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November 9, 2004

Colorado Supermarket Contract Voting Halted

 
 UFCW International President
Joe Hansen

Joseph Hansen, International President of the United Food and Commercial Workers International Union (UFCW), exercised his authority under Article 23(A) of the International Constitution to halt voting on the offer presented on November 1, 2004, from Safeway, King Soopers and Alberstons to more than 13,000 UFCW members represented by Wheat Ridge, Co., Local 7.

Article 23 (A) of the International Constitution gives the International President the right to review any proposed contracts prior to any membership action on the proposal.  The purpose of Friday’s action is to give the International President the opportunity to assess the potential impact of proposed contract provisions on other UFCW members across the country and to see if they meet the established objectives relating to wages, benefits and working conditions. Following the International President’s review, he could either opt to restart or suspend (cancel) Colorado member voting on the existing proposal.  In the event that voting is restarted, ballots cast prior to Friday’s action would be counted.

“The supermarket chains bargaining with Local 7 in Colorado are large national corporations. Consequently, their proposals have national ramifications for our members,” said International President Joe Hansen. “I owe an obligation to all UFCW members working in the grocery industry to fully review the current proposal to determine whether or not it would be injurious to them.”

The UFCW International Union remains hopeful that ultimately an equitable solution can be reached between the parties.

October 28, 2004

Communities Back UFCW Members

 

UFCW members aren’t alone in the fight for affordable health care, as an overwhelming percent of supermarket shoppers surveyed side with their local grocery store workers on employee concerns. The community support is echoed in two recent surveys of grocery shoppers, one conducted in Colorado and one in Washington State.

Both surveys reinforce what UFCW workers already know:  communities stand behind workers when it comes to workplace issues, especially health care.  The large majority of shoppers agree that grocery store employees “deserve to have affordable health care.”  Most shoppers (85%) believe that major supermarkets like Albertsons, Kroger and Safeway are very profitable and have a responsibility to provide workers with affordable health care benefits.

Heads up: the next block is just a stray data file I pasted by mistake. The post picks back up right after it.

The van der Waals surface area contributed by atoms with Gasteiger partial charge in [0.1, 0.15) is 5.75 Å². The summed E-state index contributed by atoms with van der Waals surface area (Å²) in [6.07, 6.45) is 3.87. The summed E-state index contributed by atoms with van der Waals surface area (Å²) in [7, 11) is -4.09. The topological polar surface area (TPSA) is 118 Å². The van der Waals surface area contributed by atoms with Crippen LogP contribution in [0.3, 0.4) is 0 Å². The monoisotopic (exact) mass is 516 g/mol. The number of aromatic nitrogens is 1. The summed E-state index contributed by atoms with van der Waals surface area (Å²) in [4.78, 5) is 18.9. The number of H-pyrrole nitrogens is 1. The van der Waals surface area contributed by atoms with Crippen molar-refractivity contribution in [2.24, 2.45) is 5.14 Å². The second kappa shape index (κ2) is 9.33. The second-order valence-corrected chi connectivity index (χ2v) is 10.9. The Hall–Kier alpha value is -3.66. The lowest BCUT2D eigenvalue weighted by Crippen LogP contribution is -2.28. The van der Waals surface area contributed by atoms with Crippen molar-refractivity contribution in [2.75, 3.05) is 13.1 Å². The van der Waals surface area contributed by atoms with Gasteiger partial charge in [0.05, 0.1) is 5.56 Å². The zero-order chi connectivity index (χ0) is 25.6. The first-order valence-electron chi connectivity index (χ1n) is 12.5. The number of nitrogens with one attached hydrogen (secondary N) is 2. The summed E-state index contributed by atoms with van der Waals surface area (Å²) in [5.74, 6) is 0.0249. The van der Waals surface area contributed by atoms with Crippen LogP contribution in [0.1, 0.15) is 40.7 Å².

Over 80% in the Washington community said they would support workers on strike if management threatened to eliminate health care benefits.  The majority also said they would sympathize with grocery store workers on strike over the employers even if they knew very little about specific bargaining issues. Most shoppers would go out of their way to shop at another store if their local grocery store had employees on strike.

Economic studies show that when large corporations take away or reduce their employees’ health benefits, taxpayers take on the increased costs for workers because more workers are forced to utilize publicly-subsidized health services.  More than two-thirds of shoppers surveyed agree that the responsibility for health care cots would indeed float to taxpayers.  Even more shoppers agree that workers end up paying for extravagant corporate executive compensation and bonuses.

Last summer, UFCW members in the Puget Sound, Wash. area visited their local communities and informed residents about what was happening at the bargaining table during their contract negotiations.  UFCW members collected “don’t shop” pledges from the public if the employers insisted on eliminating affordable health care benefits.  They participated in marches and rallies that kept bargaining issues at the center of the public’s attention, and moved elected officials to write letters in support of grocery store workers and voice those opinions to the media. Mobilizing in neighborhoods and solidifying support among community members put key pressure on the grocery stores, ultimately helping 18,000 UFCW members in Puget Sound settle a fair contract.